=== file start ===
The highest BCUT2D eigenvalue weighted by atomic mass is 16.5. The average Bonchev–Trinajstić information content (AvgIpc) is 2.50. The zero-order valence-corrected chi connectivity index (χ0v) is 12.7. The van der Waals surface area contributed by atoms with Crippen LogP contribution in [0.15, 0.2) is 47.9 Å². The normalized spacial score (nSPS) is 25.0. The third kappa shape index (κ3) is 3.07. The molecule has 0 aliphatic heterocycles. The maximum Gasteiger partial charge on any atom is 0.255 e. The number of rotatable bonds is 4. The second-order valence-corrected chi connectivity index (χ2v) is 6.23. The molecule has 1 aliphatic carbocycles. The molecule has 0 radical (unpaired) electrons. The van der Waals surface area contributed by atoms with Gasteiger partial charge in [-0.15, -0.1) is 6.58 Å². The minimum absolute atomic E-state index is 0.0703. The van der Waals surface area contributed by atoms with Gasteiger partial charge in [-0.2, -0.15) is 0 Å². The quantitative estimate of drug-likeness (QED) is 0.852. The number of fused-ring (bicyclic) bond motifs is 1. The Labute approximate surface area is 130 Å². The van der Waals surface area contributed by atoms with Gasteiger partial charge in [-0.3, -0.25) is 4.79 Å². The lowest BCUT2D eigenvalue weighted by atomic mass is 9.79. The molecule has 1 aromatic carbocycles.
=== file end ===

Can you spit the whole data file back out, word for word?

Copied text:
The highest BCUT2D eigenvalue weighted by atomic mass is 16.5. The average Bonchev–Trinajstić information content (AvgIpc) is 2.50. The zero-order valence-corrected chi connectivity index (χ0v) is 12.7. The van der Waals surface area contributed by atoms with Crippen LogP contribution in [0.15, 0.2) is 47.9 Å². The normalized spacial score (nSPS) is 25.0. The third kappa shape index (κ3) is 3.07. The molecule has 0 aliphatic heterocycles. The maximum Gasteiger partial charge on any atom is 0.255 e. The number of rotatable bonds is 4. The second-order valence-corrected chi connectivity index (χ2v) is 6.23. The molecule has 1 aliphatic carbocycles. The molecule has 0 radical (unpaired) electrons. The van der Waals surface area contributed by atoms with Gasteiger partial charge in [-0.15, -0.1) is 6.58 Å². The minimum absolute atomic E-state index is 0.0703. The van der Waals surface area contributed by atoms with Gasteiger partial charge in [-0.2, -0.15) is 0 Å². The quantitative estimate of drug-likeness (QED) is 0.852. The number of fused-ring (bicyclic) bond motifs is 1. The Labute approximate surface area is 130 Å². The van der Waals surface area contributed by atoms with Gasteiger partial charge in [-0.3, -0.25) is 4.79 Å². The lowest BCUT2D eigenvalue weighted by atomic mass is 9.79. The molecule has 1 aromatic carbocycles.